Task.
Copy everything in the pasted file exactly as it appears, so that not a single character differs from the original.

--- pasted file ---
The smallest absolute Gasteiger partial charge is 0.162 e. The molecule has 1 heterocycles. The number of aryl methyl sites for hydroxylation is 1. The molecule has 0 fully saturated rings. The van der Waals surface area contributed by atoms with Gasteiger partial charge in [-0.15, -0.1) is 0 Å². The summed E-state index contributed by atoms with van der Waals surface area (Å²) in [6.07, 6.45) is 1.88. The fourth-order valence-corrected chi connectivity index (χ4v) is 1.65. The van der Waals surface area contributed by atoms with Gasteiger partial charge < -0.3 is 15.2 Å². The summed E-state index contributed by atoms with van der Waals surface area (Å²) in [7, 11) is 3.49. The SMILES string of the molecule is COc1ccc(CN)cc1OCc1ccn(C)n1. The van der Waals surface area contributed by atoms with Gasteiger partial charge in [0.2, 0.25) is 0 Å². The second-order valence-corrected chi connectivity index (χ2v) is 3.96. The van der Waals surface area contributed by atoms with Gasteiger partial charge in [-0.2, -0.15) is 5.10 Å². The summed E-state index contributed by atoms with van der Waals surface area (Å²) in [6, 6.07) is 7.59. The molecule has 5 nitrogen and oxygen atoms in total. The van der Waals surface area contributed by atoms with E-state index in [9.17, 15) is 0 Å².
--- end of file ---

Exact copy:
The smallest absolute Gasteiger partial charge is 0.162 e. The molecule has 1 heterocycles. The number of aryl methyl sites for hydroxylation is 1. The molecule has 0 fully saturated rings. The van der Waals surface area contributed by atoms with Gasteiger partial charge in [-0.15, -0.1) is 0 Å². The summed E-state index contributed by atoms with van der Waals surface area (Å²) in [6.07, 6.45) is 1.88. The fourth-order valence-corrected chi connectivity index (χ4v) is 1.65. The van der Waals surface area contributed by atoms with Gasteiger partial charge < -0.3 is 15.2 Å². The summed E-state index contributed by atoms with van der Waals surface area (Å²) in [7, 11) is 3.49. The SMILES string of the molecule is COc1ccc(CN)cc1OCc1ccn(C)n1. The van der Waals surface area contributed by atoms with Gasteiger partial charge in [0.2, 0.25) is 0 Å². The second-order valence-corrected chi connectivity index (χ2v) is 3.96. The van der Waals surface area contributed by atoms with Gasteiger partial charge in [-0.2, -0.15) is 5.10 Å². The summed E-state index contributed by atoms with van der Waals surface area (Å²) in [6, 6.07) is 7.59. The molecule has 5 nitrogen and oxygen atoms in total. The van der Waals surface area contributed by atoms with E-state index in [9.17, 15) is 0 Å².